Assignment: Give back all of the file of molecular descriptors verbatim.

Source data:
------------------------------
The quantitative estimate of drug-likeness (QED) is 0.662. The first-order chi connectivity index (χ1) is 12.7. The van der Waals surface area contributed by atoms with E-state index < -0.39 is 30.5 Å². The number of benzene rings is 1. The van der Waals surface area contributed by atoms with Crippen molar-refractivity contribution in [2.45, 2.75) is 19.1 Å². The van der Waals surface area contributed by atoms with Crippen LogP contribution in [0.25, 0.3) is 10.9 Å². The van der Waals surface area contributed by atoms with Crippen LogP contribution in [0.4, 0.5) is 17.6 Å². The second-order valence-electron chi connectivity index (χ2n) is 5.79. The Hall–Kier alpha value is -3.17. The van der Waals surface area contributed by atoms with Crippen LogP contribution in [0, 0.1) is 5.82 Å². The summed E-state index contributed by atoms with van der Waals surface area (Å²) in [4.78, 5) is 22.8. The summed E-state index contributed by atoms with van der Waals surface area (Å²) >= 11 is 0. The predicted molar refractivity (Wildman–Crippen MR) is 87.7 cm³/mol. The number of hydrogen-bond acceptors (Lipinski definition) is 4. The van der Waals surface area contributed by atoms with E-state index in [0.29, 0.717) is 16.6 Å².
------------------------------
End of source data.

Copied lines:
The quantitative estimate of drug-likeness (QED) is 0.662. The first-order chi connectivity index (χ1) is 12.7. The van der Waals surface area contributed by atoms with E-state index < -0.39 is 30.5 Å². The number of benzene rings is 1. The van der Waals surface area contributed by atoms with Crippen molar-refractivity contribution in [2.45, 2.75) is 19.1 Å². The van der Waals surface area contributed by atoms with Crippen LogP contribution in [0.25, 0.3) is 10.9 Å². The van der Waals surface area contributed by atoms with Crippen LogP contribution in [0.4, 0.5) is 17.6 Å². The second-order valence-electron chi connectivity index (χ2n) is 5.79. The Hall–Kier alpha value is -3.17. The van der Waals surface area contributed by atoms with Crippen LogP contribution in [0, 0.1) is 5.82 Å². The summed E-state index contributed by atoms with van der Waals surface area (Å²) in [4.78, 5) is 22.8. The summed E-state index contributed by atoms with van der Waals surface area (Å²) >= 11 is 0. The predicted molar refractivity (Wildman–Crippen MR) is 87.7 cm³/mol. The number of hydrogen-bond acceptors (Lipinski definition) is 4. The van der Waals surface area contributed by atoms with E-state index in [0.29, 0.717) is 16.6 Å².